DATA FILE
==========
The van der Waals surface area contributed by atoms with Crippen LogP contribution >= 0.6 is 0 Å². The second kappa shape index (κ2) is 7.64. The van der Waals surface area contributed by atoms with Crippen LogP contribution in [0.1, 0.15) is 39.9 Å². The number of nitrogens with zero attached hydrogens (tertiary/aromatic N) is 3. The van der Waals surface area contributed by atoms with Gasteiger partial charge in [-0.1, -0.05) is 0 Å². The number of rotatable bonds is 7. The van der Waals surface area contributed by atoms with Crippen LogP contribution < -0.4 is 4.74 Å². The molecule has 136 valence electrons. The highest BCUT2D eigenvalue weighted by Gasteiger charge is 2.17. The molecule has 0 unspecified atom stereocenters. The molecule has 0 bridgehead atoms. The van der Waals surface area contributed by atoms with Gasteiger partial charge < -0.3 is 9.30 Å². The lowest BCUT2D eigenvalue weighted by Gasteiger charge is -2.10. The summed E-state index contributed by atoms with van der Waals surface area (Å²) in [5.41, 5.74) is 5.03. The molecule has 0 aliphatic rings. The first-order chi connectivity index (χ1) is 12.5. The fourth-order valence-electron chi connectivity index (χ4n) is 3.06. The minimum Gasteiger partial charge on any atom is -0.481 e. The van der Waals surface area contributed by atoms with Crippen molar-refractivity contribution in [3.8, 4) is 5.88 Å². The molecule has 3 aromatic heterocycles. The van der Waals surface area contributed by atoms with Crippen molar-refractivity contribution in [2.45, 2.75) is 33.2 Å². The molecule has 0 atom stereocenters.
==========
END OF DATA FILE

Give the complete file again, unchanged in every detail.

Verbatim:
The van der Waals surface area contributed by atoms with Crippen LogP contribution >= 0.6 is 0 Å². The second kappa shape index (κ2) is 7.64. The van der Waals surface area contributed by atoms with Crippen LogP contribution in [0.1, 0.15) is 39.9 Å². The number of nitrogens with zero attached hydrogens (tertiary/aromatic N) is 3. The van der Waals surface area contributed by atoms with Gasteiger partial charge in [-0.1, -0.05) is 0 Å². The number of rotatable bonds is 7. The van der Waals surface area contributed by atoms with Crippen LogP contribution < -0.4 is 4.74 Å². The molecule has 136 valence electrons. The highest BCUT2D eigenvalue weighted by Gasteiger charge is 2.17. The molecule has 0 unspecified atom stereocenters. The molecule has 0 bridgehead atoms. The van der Waals surface area contributed by atoms with Gasteiger partial charge < -0.3 is 9.30 Å². The lowest BCUT2D eigenvalue weighted by Gasteiger charge is -2.10. The summed E-state index contributed by atoms with van der Waals surface area (Å²) in [5.41, 5.74) is 5.03. The molecule has 0 aliphatic rings. The first-order chi connectivity index (χ1) is 12.5. The fourth-order valence-electron chi connectivity index (χ4n) is 3.06. The minimum Gasteiger partial charge on any atom is -0.481 e. The van der Waals surface area contributed by atoms with Crippen molar-refractivity contribution in [3.8, 4) is 5.88 Å². The molecule has 3 aromatic heterocycles. The van der Waals surface area contributed by atoms with Crippen molar-refractivity contribution in [2.45, 2.75) is 33.2 Å². The molecule has 0 atom stereocenters.